transvestite the duo discard the trick to embrace emotional vulnerability in “Chrissy Judy“A charming indie comedy that explores the challenges of finding and keeping your chosen family.
Screenwriter and director Todd Flaherty“Chrissy Judy” will debut on the West Coast on Friday as part of Outfest Los Angeles after a sold-out world premiere on Provincetown International Film Festival last month.
The title of the film is a reference to the pseudonyms of the two main gay characters, Chrissy (Wyatt Fenner) and Judy (Flaherty). Together, the couple make a living in New York City from odd jobs and occasional nightclub gigs. They are also best friends with a sincere, if sometimes co-dependent bond that runs deep.
As their live audiences dwindle, Chrissy decides to forgo her stage presence with Judy in order to continue her committed relationship with her on-and-off boyfriend Sean (Kiyon Spencer) in Philadelphia. Unsurprisingly, the move leaves Judy to fend for herself, and he is forced to rethink his personal and professional priorities after he begins to rely on Chrissie as a source of moral support.
“Chrissy Judy” has its campy moments, but the film’s reflections on the complexity of the chosen families and what happens when those relationships fall apart are heartfelt and heartfelt. Both Fenner and Flaherty deliver performances with refreshing nuances despite the theatricality of their characters’ livelihoods.
Watch the trailer for Chrissy Judy below.
Flaherty, who lives in Massachusetts, filmed the entire Chrissie Judy last summer with a minimal crew under strict COVID-19 protocols. He came up with the idea for his debut feature film after he became disillusioned with LGBTQ movies that were limited to stories about coming out or unrequited love.
“These stories are true and we can continue to tell them in different ways, but I wanted to explore the depth and importance of queer friendships in a way that I haven’t seen in the movies,” Flaherty told HuffPost. “I wanted to look at the life of a queer person who wonders why we place more importance on romantic relationships than platonic friendships.”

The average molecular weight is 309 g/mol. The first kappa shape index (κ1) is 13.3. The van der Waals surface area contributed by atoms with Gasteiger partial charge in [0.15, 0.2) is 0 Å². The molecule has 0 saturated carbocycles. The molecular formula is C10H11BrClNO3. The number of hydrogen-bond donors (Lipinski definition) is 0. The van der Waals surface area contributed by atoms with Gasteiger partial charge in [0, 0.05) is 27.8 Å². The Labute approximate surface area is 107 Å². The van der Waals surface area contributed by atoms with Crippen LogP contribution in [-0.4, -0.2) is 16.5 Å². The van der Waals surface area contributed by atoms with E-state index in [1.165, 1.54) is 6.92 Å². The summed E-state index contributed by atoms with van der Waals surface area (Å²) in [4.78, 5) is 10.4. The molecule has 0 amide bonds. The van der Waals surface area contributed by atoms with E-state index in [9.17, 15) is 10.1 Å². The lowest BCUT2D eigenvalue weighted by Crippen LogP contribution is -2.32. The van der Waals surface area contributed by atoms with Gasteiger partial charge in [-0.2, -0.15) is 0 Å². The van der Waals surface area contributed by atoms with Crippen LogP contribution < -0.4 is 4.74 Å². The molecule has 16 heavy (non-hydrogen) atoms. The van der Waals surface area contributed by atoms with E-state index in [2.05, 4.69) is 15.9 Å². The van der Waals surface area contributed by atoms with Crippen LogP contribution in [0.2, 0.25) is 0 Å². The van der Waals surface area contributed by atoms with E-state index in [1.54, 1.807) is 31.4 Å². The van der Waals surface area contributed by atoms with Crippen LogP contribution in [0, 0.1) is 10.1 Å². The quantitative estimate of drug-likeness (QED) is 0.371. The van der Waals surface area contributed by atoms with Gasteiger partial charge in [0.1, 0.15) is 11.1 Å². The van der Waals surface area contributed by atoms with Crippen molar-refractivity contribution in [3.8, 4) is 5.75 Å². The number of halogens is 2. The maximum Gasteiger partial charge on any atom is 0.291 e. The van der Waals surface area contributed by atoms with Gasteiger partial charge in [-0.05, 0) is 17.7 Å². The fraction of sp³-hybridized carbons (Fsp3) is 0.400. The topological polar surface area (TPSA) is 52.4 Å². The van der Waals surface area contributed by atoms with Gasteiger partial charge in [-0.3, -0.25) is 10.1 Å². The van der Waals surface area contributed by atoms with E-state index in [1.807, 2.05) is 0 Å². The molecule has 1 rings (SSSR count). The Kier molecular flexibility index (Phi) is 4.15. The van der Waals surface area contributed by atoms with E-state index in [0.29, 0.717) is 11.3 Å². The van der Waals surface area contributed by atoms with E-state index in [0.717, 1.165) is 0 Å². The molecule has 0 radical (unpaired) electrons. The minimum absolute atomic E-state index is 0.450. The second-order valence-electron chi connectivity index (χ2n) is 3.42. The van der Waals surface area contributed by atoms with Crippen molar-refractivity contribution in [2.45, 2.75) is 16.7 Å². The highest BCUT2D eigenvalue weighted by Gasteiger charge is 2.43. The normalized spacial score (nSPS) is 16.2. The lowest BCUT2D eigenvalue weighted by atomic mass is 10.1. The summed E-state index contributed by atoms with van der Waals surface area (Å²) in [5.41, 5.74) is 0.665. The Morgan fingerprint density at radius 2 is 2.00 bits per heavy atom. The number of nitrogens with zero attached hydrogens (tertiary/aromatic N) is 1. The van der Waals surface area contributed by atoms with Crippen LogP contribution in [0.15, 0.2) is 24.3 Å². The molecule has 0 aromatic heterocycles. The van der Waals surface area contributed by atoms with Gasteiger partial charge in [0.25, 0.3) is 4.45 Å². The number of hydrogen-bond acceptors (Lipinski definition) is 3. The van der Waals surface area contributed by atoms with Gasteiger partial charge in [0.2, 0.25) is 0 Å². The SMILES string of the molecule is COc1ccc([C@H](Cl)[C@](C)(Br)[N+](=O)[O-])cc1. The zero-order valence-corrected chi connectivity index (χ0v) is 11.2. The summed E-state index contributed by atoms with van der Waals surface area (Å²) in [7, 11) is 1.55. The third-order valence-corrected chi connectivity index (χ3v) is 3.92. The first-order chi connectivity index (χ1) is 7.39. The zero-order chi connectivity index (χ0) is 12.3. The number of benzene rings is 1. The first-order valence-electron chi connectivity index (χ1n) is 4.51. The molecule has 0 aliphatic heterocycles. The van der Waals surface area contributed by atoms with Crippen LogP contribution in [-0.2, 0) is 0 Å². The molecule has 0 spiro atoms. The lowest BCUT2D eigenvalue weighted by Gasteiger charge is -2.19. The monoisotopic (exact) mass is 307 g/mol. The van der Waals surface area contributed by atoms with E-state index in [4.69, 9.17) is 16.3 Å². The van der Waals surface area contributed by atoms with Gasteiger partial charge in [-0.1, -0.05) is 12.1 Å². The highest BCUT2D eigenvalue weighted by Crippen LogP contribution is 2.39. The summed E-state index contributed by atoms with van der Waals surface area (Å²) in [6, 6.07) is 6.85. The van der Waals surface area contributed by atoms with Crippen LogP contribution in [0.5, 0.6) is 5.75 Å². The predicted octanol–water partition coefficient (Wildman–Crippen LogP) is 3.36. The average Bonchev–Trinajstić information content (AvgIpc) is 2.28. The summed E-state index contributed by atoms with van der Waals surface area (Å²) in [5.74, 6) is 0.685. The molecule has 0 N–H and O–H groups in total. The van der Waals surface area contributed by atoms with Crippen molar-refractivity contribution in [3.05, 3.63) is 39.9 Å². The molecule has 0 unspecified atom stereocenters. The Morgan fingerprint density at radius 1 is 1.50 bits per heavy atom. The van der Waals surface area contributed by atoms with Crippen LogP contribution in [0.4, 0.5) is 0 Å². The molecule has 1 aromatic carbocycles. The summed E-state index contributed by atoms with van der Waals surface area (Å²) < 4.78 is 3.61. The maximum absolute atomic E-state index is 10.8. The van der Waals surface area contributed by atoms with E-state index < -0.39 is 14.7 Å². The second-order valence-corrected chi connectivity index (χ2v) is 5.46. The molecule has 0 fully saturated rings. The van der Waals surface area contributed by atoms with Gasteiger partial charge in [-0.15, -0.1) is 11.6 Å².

He continued, “We all had friendships that we thought would last forever, but for one reason or another, it didn’t. Ultimately, Judy must forge her own path in life. I think this journey is pretty versatile.”
“Chrissy Judy” isn’t a road trip story, but it makes amazing use of recognizable locations, with scenes seamlessly transitioning from the urban hustle and bustle of Manhattan to the quaint and quirky beach community of Provincetown, Massachusetts. The entire film is shot in black and white, giving it a classy, European art-house feel, a choice Flaherty says he made to emphasize Judy’s quiet moments of self-reflection, spending much of her screen time in clothes.
If all goes according to plan, Chrissy Judy will continue its journey through the film festival circuit this fall. Outfest engagementafter which Flaherty hopes to secure wider distribution.
Although elements of “Chrissy Judy” are reminiscent of his real life experiences, he emphasizes that the film as a whole is not autobiographical.
“I like to tell people I’m Chrissie as well as Judy, he said. “Writing the screenplay for this film was a way for me to explore my own feelings about several intense friendships I had in my 20s that waned after a promising romance emerged. But more importantly, the film was a chance to explore my conflicted feelings about my desire to be in a heteronormative, monogamous relationship and my need to continue my life as a queer artist. [who] did not follow the traditional path of life.
“Chrissy Judy” will be screened July 15 at Outfest in Los Angeles.